• The people Widdicombe describes miss the formative experience that actually having neighbors (including friends we’re stuck with) brings. “We make our friends; we make our enemies; but God makes our next-door neighbor,” G. K. Chesterton wrote in his early book Heretics , and a little more cynically in an Illustrated London News column, “The Bible tells us to love our neighbors, and also to love our enemies; probably because generally they are the same people.”
As he explains in Heretics , we may enjoy our duty towards humanity. “We may often take the form of some choice which is personal or even pleasurable. That duty may be a hobby; it may even be a dissipation. We may work in the East End because we are peculiarly fitted to work in the East End, or because we think we are; we may fight for the cause of international peace because we are very fond of fighting. The most monstrous martyrdom, the most repulsive experience, may be the result of choice or a kind of taste.”
But our neighbor, him we have to love “because he is there—a much more alarming reason for a much more serious operation. He is the sample of humanity which is actually given us. Precisely because he may be anybody he is everybody.”
• From our friend Joe Long, whom we’ve quoted before: “I find it striking how ‘change’ is viewed in the abstract as a positive. ‘I just want my children to Change the World’ is an unquestioned cliché, a bit of happy-talk; but I think it a far finer thing to identify things worth preserving and perpetuating. It’s harder, but it’s more of an achievement. Change, like another well-known by-product of life functions, just happens. Leave things alone and they will change: They will break down and rot. Ah, but to fight, sometimes even briefly to reverse, decay: That is a task worthy of a hero.”
• The old newspaper clipping shows two families, one descended from a white man and a black woman and the other descended from two white people, with the text, “Interesting Researches by the Carnegie Institute Disprove the Popular Notion that a ‘Pass-for-White’ Person Married to a Pure White May Have a Negro Child.” We’re not sure if the institute meant this as good news or bad.
The Carnegie and all the other major foundations that began modern philanthropy not only thought heredity important, they were, writes William Schambra in the New Atlantis , eugenicists when eugenicism was cool. They wanted to use science to solve problems rather than treat the symptoms as traditional charities had done. Finding the source of social problems like crime, poverty, alcoholism, and “feeblemindedness” in defective genes promised a final answer.
“According to the perspective of philanthropic eugenics,” explains Schambra, the director of the Hudson Institute’s Bradley Center for Philanthropy and Civic Renewal, “the old practice of charity—that is, simply alleviating human suffering—was not only inefficient and unenlightened; it was downright harmful and immoral. It tended to interfere with the salutary operations of the biological laws of nature, which would weed out the unfit, if only charity, reflecting the antiquated notion of the God-given dignity of each individual, wouldn’t make such a fuss about attending to the ‘least of these.’”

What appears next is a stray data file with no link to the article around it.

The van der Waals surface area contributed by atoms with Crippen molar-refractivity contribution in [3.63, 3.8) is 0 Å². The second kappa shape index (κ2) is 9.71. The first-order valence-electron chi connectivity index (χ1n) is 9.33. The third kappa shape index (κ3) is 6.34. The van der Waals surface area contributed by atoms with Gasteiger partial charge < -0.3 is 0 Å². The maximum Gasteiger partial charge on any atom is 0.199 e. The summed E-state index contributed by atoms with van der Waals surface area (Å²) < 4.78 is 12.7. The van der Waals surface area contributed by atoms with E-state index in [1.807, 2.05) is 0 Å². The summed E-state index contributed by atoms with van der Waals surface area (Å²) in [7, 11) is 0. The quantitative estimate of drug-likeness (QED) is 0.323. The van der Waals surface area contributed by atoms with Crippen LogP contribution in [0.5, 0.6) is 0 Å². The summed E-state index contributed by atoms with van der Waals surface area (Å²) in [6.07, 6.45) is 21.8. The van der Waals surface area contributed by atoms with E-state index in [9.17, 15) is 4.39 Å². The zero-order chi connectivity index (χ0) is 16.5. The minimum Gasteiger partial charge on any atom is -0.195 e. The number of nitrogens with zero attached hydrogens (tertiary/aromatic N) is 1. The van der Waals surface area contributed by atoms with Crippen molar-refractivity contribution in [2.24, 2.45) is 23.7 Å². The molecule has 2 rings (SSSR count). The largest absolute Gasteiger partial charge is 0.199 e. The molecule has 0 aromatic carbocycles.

• The problem, Schambra argues, is that the foundations wanted to reform rather than help, to change rather than heal. Many of them are still, if not directly eugenicist, just as committed to social engineering and the reform of those they consider (though they don’t use this term anymore) defective.
For one thing, they can easily, “over time, lose sight of the fact that individuals are not just inadequately self-conscious bundles of pathologies but rather whole and worthy persons, possessed of an innate human dignity that demands respect no matter what problems they may suffer. Once philanthropists have steeled themselves sufficiently to discount the dignity of the suffering person before them in order to pursue a good that the sufferer cannot be trusted to appreciate, they may conclude that the most merciful way to alleviate suffering is to prevent anyone from becoming a sufferer in the first place—by cutting off suffering at its supposed root.”
• The Catholic teaching on marriage is “unlivable,” my friend said. “Unlivable” is one of those words with very elastic meanings. Even situations of martyrdom are, in the Christian sense, livable.
• I’ve had some very difficult conversations with people who told me that Catholic teaching was unlivable, impossible, unrealistic, etc. The problem with their position is that you can’t abandon everything “unlivable” without abandoning the faith.
OK, so you use contraception because you can’t imagine a life without sex or with the possibility of conception, and you continue as a Catholic because the Church can’t possibly expect you to do anything that hard. But what happens when your husband or wife gets permanently injured in a car accident or suffers from a debilitating disease? That’s just as “unlivable.” By their logic, they should give up the faith because the Church can’t possibly expect you to do anything so hard as to remain faithful without sex.
And suppose you lose a child? Why follow God when he lets your loved one die when you can’t follow him when he says if you want to have sex you might have a child?
• Reading good literature will make you better in dealing with people, according to a new study published in Science . The study, the New York Times reported, “found that after reading literary fiction, as opposed to popular fiction or serious nonfiction, people performed better on tests measuring empathy, social perception and emotional intelligence.” Readers have to think about the people they’re reading about and “make inferences about characters and be sensitive to emotional nuance and complexity.”